Fetus

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fetus

 [fe´tus] (L.)
the developing young in the uterus, specifically the unborn offspring in the postembryonic period, which in humans is from the third month after fertilization until birth. See also embryo. 

The stages of growth of the fetus are fairly well defined. At the end of the first month it has grown beyond microscopic size. After 2 months it is a little over 2.5 cm long, its face is formed, and its limbs are partly formed. By the end of the third month it is 8 cm long and weighs about 30 g; its limbs, fingers, toes, and ears are fully formed, and its sex can be distinguished.

After 4 months the fetus is about 20 cm long and weighs over 200 g. The mother can feel its movements, and usually the health care provider can hear its heartbeat. The eyebrows and eyelashes are formed, and the skin is pink and covered with fine hair called lanugo. By the fifth month the fetus's body is covered with a cheeselike substance (vernix caseosa), which serves to protect it in its watery environment. By the end of the fifth month it is 30 cm long, weighs 450 g, and has hair on its head. At the end of the sixth month it is 35 cm long and weighs 900 g, and its skin is very wrinkled.

After 7 months the fetus is 40 cm long and weighs over 1.3 kg, with more fat under its skin. In the male, the testes have descended into the scrotum. By the end of the eighth month it is 45 cm long, may weigh 2.3 kg, and has a good chance of survival if it is born at that time. At the end of 9 months, the average length of a fetus is 50 cm and the average weight is 3.2 kg. adj., adj fe´tal.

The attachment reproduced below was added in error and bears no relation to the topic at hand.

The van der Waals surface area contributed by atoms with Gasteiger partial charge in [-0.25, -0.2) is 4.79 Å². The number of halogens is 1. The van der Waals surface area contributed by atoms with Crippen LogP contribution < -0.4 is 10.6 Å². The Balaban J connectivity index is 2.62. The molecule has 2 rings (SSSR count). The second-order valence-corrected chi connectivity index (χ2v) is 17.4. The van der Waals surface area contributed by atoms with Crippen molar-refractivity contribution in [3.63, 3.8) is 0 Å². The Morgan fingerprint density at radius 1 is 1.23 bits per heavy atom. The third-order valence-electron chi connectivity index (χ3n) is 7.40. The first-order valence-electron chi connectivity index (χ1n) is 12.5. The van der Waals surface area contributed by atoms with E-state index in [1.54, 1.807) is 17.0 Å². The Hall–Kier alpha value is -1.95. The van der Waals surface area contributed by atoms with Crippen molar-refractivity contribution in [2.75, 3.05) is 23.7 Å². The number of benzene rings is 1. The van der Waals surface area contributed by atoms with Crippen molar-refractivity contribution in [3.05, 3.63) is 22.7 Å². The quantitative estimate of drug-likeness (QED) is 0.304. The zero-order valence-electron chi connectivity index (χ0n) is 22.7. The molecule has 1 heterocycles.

calcified fetus a dead fetus that has become calcified in utero; called also lithopedion.
fetus in fe´tu a small, imperfect fetus, incapable of independent life, contained within the body of another fetus.
harlequin fetus an infant with a severe and dramatic form of congenital ichthyosis, manifested by hyperkeratosis with rigid skin; death usually occurs in the first six weeks of life.
mummified fetus a dead fetus that is dried up and shriveled.
fetus papyra´ceus a dead fetus flattened by being pressed against the uterine wall by a living twin.
parasitic fetus in unequal twins, an incomplete minor fetus attached to a larger, more completely developed fetus (the autosite).

fe·tus

, pl.

fe·tus·es

(fē'tŭs, fē'tŭs-ez), Avoid the incorrect plural feti.
1. The unborn young of a viviparous animal following the embryonic period.
2. In humans, the product of conception from the end of the eighth week of gestation to the moment of birth.
[L. offspring]

fetus

(fē′təs)
n. pl. fe·tuses
1. The unborn young of a viviparous vertebrate having a basic structural resemblance to the adult animal.
2. In humans, the unborn young from the end of the eighth week after conception to the moment of birth, as distinguished from the earlier embryo.

fetus

Obstetris
1. The unborn child developing in the uterus–after the embryonic stage, circa age 7 to 8 wks to birth.
2. The product of conception from the time of implantation until delivery; if the delivered or expelled fetus is viable, it is designated an infant. See Harlequin fetus, Nonviable fetus. Cf Embryo.

fe·tus

, pl. fetuses (fē'tŭs, -ĕz)
1. The unborn young of a viviparous animal after it has taken form in the uterus.
2. In humans, the product of conception from the end of the eighth week to the moment of birth.
Synonym(s): foetus.
[L. offspring]

fetus

The developing individual from about the eighth or tenth week of life in the womb until the time of birth. The fetus has all the recognizable external characteristics of a human being. At 10 weeks, the fetus measures about 2.5 cm from the crown of the head to the rump. The face is formed but the eyelids are fused together. The brain is in a primitive state, incapable of any meaningful form of consciousness. By 3 months, the fetus is about 5 cm long (crown to rump) and by 4 months it is about 10 cm long. In the 6th month, the fetus is up to 20 cm long and weighs up to 800 g. Survival outside the womb at this stage is unlikely. Most fetuses over 2 000 grams do well if properly managed in an INCUBATOR. From the Latin fetus , an offspring. The common spelling ‘foetus’ is incorrect and is used only by journalists who should know better.

Fetus

The term used to describe a developing human infant from approximately the third month of pregnancy until delivery. The term embryo is used prior to the third month.

fe·tus

, pl. fetuses (fē'tŭs, -ĕz) Avoid the incorrect plural feti.